Quinoa can be found at many grocery stores (e.g. Whole Foods and Trader Joe’s) and frequently comes in a box. At some stores (e.g. Whole Foods) it can also be found in bulk.

Quinoa is much faster to prepare than other whole grains. As the New York Times recommends, I like to prepare it the same way I make rice. But it needs to be monitored more carefully, since it cooks much quicker. 10 minutes boiling should be sufficient.

I have not been able to find the red quinoa shown in the article. Let me know if you find it!

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Turkish Quinoa Pilaf With Chickpeas, Kale and Pomegranate

by | Nov 16, 2008

A couple weeks ago the New York Times health section featured several recipes using quinoa (keen-wah), a small, round ancient seed from Peru that can be used much like a cereal grain.

Because I had all the ingredients on hand, I decided to make this recipe for Quinoa Pilaf With Chickpeas, Pomegranate and Spices. I must admit, while it sounded good I did not expect to like it as much as I did.
I did not have an onion, but I had leeks so I used them instead. This made the recipe faster since leeks only require 1-2 minutes of cooking before additional ingredients are added.
Also, I do not have a spice grinder so I added slightly smaller amounts of already ground spices instead of toasting and grinding them myself. I just eye-balled the amounts using a teaspoon measure.
The recipe says that canned chickpeas (aka garbanzo beans) are fine, but I prefer to make my own. In my opinion, homemade beans are much better than canned. However, I have the luxury of having a pressure cooker in the house, which reduces cooking time for beans to about 25 minutes (including depressurization). Otherwise beans require at least an hour to cook. They also require several hours of soaking. Since beans are one of my most reliable and affordable protein sources, this process is worth it for me. If you would rather just crack open a can, that is your call.
Finally, I wanted a little more green in my meal so I steamed half a bunch of dinosaur kale. To prepare, I cut it up into bite sized pieces and steamed it for 8-10 minutes. I salted it then added it to the quinoa after I added the chickpeas. I strongly recommend adding kale if you plan to use this recipe as a main course. It was delicious!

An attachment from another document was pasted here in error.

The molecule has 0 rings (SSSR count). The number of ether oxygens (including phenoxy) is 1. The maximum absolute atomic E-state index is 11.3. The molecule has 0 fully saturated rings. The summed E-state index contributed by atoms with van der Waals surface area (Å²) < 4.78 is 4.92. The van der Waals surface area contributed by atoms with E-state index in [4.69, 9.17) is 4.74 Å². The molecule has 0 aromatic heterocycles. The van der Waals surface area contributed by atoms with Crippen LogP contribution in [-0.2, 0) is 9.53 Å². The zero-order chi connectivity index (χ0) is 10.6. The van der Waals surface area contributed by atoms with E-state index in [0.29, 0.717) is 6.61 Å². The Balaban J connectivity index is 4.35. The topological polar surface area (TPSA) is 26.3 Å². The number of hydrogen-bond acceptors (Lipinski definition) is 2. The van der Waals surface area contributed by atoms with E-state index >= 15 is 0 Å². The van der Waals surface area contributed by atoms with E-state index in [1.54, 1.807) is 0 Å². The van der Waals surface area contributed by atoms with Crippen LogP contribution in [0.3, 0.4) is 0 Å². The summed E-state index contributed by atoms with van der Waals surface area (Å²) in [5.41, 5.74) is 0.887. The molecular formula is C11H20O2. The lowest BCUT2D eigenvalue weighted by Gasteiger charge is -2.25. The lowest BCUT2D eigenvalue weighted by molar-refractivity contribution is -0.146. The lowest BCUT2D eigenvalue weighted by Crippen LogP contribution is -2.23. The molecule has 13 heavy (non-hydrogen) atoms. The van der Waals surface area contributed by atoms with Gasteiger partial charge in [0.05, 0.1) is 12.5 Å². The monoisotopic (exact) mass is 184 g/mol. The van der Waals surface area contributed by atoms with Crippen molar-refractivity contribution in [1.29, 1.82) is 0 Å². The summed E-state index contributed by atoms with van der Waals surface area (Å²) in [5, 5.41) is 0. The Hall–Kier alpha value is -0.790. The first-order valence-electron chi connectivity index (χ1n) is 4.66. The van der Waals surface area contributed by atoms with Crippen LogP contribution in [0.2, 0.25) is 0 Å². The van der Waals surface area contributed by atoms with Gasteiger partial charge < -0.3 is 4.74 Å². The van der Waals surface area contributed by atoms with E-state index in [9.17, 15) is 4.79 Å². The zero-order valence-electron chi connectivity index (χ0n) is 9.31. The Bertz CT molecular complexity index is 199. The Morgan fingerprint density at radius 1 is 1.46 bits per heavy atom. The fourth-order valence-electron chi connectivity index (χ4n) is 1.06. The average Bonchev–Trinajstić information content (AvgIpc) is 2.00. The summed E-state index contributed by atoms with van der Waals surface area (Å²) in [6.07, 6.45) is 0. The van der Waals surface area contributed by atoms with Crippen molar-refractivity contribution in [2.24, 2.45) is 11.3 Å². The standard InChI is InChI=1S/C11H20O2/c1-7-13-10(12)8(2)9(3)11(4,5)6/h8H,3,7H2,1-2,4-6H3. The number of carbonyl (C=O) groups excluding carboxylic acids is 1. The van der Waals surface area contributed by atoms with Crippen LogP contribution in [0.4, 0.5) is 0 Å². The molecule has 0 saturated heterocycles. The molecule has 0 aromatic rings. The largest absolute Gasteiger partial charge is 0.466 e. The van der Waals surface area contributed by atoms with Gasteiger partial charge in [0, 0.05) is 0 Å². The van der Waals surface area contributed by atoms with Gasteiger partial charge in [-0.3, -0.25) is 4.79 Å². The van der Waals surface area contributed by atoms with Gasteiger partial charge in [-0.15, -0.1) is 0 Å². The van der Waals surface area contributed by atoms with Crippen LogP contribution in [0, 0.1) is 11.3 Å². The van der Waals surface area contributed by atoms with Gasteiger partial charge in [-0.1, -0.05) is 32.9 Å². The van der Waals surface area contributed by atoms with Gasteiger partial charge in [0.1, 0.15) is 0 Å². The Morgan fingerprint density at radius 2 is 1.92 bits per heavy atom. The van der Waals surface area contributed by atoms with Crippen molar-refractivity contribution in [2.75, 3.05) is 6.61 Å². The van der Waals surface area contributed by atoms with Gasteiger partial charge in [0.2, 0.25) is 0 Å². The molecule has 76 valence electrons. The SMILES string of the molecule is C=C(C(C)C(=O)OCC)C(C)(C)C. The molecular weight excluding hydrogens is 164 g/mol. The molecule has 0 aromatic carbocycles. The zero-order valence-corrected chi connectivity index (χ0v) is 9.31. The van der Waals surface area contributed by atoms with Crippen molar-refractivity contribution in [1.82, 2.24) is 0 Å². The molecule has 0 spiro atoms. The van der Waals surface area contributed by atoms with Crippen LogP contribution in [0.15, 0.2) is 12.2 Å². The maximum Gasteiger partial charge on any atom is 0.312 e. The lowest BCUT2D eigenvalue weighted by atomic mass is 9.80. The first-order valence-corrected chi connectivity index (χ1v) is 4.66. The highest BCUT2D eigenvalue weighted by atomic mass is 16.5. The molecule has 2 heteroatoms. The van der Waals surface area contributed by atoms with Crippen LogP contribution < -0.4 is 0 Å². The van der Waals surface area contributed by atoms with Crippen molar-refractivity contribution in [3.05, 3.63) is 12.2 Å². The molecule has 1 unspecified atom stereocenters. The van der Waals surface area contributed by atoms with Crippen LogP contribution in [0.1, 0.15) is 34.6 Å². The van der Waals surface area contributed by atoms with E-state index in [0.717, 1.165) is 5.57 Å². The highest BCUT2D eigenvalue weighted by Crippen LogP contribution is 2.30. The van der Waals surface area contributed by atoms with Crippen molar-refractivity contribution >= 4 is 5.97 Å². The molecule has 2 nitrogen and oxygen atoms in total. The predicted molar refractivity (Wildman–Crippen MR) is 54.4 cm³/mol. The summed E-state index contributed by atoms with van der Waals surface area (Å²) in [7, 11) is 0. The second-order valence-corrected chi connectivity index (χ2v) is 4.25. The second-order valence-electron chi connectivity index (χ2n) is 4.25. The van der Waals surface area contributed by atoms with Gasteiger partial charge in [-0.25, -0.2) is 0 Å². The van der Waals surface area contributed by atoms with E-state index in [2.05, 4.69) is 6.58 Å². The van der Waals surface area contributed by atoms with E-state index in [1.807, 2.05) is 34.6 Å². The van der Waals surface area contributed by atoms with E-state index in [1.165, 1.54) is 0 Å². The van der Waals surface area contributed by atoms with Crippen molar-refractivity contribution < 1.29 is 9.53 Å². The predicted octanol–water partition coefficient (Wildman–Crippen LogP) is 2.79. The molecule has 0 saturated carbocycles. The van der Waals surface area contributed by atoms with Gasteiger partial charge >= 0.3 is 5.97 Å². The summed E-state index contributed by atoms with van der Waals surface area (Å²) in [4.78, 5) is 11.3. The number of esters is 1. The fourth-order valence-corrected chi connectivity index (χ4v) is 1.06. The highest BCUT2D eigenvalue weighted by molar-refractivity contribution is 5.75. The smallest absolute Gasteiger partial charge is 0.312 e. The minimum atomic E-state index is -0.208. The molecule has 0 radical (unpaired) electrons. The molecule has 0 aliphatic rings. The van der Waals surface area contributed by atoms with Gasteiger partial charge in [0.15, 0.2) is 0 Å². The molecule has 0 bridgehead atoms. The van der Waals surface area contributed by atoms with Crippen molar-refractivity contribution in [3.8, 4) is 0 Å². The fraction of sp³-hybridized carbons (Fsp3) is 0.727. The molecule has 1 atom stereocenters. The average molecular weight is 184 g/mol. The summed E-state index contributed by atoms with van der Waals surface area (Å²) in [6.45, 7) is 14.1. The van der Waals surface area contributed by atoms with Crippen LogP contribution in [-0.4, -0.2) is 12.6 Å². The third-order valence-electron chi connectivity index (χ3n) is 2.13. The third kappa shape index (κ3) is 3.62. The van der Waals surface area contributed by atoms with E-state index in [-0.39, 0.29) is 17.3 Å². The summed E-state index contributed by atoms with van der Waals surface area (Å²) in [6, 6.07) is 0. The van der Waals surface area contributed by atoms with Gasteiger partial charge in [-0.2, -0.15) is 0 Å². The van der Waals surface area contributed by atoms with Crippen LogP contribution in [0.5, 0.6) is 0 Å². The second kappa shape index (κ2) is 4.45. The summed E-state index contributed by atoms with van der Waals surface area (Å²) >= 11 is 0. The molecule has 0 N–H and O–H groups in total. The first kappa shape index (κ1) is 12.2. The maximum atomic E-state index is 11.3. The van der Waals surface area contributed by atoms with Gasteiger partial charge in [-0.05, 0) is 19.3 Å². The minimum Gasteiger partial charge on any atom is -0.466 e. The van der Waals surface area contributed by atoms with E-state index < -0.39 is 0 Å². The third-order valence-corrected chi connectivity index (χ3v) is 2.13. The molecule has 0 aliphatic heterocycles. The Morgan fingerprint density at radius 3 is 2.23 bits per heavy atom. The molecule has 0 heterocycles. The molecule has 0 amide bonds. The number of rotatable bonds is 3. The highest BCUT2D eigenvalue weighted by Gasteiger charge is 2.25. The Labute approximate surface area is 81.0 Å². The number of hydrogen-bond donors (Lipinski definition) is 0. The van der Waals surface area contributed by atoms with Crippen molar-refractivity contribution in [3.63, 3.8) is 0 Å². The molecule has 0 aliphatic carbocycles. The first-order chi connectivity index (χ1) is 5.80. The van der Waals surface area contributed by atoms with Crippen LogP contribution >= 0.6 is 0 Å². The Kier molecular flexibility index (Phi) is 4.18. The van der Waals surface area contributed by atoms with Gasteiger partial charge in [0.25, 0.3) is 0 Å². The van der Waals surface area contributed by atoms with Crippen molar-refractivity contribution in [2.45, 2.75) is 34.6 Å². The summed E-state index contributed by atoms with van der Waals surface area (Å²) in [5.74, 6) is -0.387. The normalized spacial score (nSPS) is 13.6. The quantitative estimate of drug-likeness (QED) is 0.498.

Adaptation of New York Times Quinoa with Chickpeas, Pomegranate and Spices (with kale):
  • 1 teaspoon(ish) cumin
  • 3/4 teaspoon(ish) coriander
  • 2 tablespoons extra virgin olive oil
  • 1 medium leek, chopped
  • 1/2 teaspoon salt
  • 2 garlic cloves, minced
  • 4 cups cooked quinoa, (1 c. dry)
  • 1 cup cooked chick peas (canned are fine), rinsed
  • 1/4 cup pomegranate seeds

Rinse and chop kale and place in steam basket over shallow water. Cover and steam 8-10 minutes. This step is particularly important for dinosaur kale, which can be very tough. If you are using traditional kale, reduce cooking time accordingly. Cook until tender then sprinkle with sea salt.

Adjust a frying pan to medium heat and add 1 tablespoon of the olive oil. Add the leek and cook, stirring often, until tender, about 2 minutes. Add the garlic and salt, stir together for about half a minute, and stir in the cumin and coriander. Add the remaining olive oil and stir in the quinoa, chick peas, kale and 3 tablespoons of the pomegranate seeds. Stir over medium heat to heat through, several minutes. Taste and adjust salt.
Transfer to a platter or wide bowl and decorate with the remaining pomegranate seeds. You can also mold the pilaf into 1/2-cup ramekins or timbales and unmold onto the plate, then decorate with pomegranate seeds.
Leftover pilaf can be stored in the refrigerator for several days. Picture above was after 3 days, and it was still beautiful. Only the pomegranate seeds started losing color after awhile, but they were still tasty. Reheat 1-2 minutes in the microwave.